The Ability to Love at the Day Activity Center (for Dave H)

David Moreau

In the back building on Sabattus St.,

I used to think your eyes were like the eyes

of God, welcoming, attentive, bemused.

You needed those eyes, for though you could

whip your head around when a pretty girl

came in the room, that was all you could move

and your eyes were your arms, legs, hands

and voice.  I’d hold two fingers in front of you

and you looked.   Yankees – Red Sox?

Democrats – Republicans?  Recliner by the window –

wheelchair at the table? 

 

When Gina dropped her stuffie or Joe

was slumped in his wheelchair you told us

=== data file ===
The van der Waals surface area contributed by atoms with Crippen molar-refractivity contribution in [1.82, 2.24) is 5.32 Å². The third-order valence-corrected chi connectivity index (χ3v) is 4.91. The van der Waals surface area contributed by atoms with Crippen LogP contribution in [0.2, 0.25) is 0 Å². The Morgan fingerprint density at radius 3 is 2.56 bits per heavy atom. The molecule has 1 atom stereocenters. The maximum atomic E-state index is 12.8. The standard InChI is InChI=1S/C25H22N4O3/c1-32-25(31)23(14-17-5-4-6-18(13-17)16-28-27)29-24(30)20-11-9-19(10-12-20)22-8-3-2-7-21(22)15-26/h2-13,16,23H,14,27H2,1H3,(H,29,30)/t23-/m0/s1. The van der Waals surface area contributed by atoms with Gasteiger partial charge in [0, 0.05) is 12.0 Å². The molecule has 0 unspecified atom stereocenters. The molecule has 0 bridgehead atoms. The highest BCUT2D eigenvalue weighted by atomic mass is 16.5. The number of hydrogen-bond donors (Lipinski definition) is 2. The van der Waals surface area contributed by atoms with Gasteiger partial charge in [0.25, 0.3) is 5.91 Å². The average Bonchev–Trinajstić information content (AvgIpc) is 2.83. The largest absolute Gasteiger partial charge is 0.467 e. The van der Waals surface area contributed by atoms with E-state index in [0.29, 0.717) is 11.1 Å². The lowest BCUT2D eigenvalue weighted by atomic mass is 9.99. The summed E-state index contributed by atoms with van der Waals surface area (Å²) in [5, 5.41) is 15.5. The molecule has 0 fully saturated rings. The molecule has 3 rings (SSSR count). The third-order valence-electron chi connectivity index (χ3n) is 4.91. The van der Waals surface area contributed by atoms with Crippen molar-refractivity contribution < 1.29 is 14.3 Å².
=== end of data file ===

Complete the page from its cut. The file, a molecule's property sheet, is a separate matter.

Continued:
with the eyes of the Old Testament God,

and unlike they, who had learned to wait,

you expected us to do something right away.

So, Jim and I would say, We got it good buddy,

and each holding an arm and a leg

we pulled Joe up straight

and brought your chairs together,

so he would brush your arm

and you would smile at him content,

as though you never realized

this was a job for us, but thought it only part

of the world where you were used to loving

and being loved.

 

At your funeral, among the pictures

your mom displayed was one of you as a teenager,

all legs and smile, on a blanket at the beach,

and I’ve spent enough time on my knees

fastening tie downs in the back of the van

to know that getting you there was a feat.

 

How strange and wondrous, still

to sense the warmth of such a day.